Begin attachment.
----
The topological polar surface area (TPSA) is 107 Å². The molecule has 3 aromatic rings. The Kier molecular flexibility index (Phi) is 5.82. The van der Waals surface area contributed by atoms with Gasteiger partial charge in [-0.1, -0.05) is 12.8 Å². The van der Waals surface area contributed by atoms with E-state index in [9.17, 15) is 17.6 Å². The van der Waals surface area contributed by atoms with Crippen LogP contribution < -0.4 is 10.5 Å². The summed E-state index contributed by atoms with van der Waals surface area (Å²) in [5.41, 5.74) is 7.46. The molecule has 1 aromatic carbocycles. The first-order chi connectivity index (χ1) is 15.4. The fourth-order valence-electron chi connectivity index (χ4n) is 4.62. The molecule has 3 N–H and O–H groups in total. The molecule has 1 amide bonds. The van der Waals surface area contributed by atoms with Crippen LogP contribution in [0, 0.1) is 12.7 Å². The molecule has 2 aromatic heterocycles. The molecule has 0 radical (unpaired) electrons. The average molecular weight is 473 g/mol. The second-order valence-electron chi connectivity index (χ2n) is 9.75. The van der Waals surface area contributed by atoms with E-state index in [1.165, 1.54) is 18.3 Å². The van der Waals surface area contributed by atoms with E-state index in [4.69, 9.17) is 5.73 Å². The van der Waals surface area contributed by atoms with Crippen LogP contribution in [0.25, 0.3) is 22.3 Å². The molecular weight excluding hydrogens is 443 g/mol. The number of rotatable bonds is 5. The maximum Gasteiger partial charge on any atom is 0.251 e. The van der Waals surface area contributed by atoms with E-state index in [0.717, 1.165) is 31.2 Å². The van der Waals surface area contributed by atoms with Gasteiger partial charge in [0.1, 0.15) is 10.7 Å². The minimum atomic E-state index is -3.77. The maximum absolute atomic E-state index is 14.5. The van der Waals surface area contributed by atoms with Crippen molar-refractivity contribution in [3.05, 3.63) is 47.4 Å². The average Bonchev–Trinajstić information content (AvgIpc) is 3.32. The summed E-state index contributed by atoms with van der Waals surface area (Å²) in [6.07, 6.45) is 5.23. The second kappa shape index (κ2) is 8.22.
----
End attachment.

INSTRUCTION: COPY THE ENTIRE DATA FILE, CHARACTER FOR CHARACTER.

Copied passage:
The topological polar surface area (TPSA) is 107 Å². The molecule has 3 aromatic rings. The Kier molecular flexibility index (Phi) is 5.82. The van der Waals surface area contributed by atoms with Gasteiger partial charge in [-0.1, -0.05) is 12.8 Å². The van der Waals surface area contributed by atoms with E-state index in [9.17, 15) is 17.6 Å². The van der Waals surface area contributed by atoms with Crippen LogP contribution < -0.4 is 10.5 Å². The summed E-state index contributed by atoms with van der Waals surface area (Å²) in [5.41, 5.74) is 7.46. The molecule has 1 aromatic carbocycles. The first-order chi connectivity index (χ1) is 15.4. The fourth-order valence-electron chi connectivity index (χ4n) is 4.62. The molecule has 3 N–H and O–H groups in total. The molecule has 1 amide bonds. The van der Waals surface area contributed by atoms with Crippen LogP contribution in [0, 0.1) is 12.7 Å². The molecule has 2 aromatic heterocycles. The molecule has 0 radical (unpaired) electrons. The average molecular weight is 473 g/mol. The second-order valence-electron chi connectivity index (χ2n) is 9.75. The van der Waals surface area contributed by atoms with E-state index in [1.165, 1.54) is 18.3 Å². The van der Waals surface area contributed by atoms with E-state index in [4.69, 9.17) is 5.73 Å². The van der Waals surface area contributed by atoms with Crippen LogP contribution in [0.25, 0.3) is 22.3 Å². The molecular weight excluding hydrogens is 443 g/mol. The number of rotatable bonds is 5. The maximum Gasteiger partial charge on any atom is 0.251 e. The van der Waals surface area contributed by atoms with E-state index in [0.717, 1.165) is 31.2 Å². The van der Waals surface area contributed by atoms with Gasteiger partial charge in [0.1, 0.15) is 10.7 Å². The minimum atomic E-state index is -3.77. The maximum absolute atomic E-state index is 14.5. The van der Waals surface area contributed by atoms with Crippen molar-refractivity contribution in [3.05, 3.63) is 47.4 Å². The average Bonchev–Trinajstić information content (AvgIpc) is 3.32. The summed E-state index contributed by atoms with van der Waals surface area (Å²) in [6.07, 6.45) is 5.23. The second kappa shape index (κ2) is 8.22.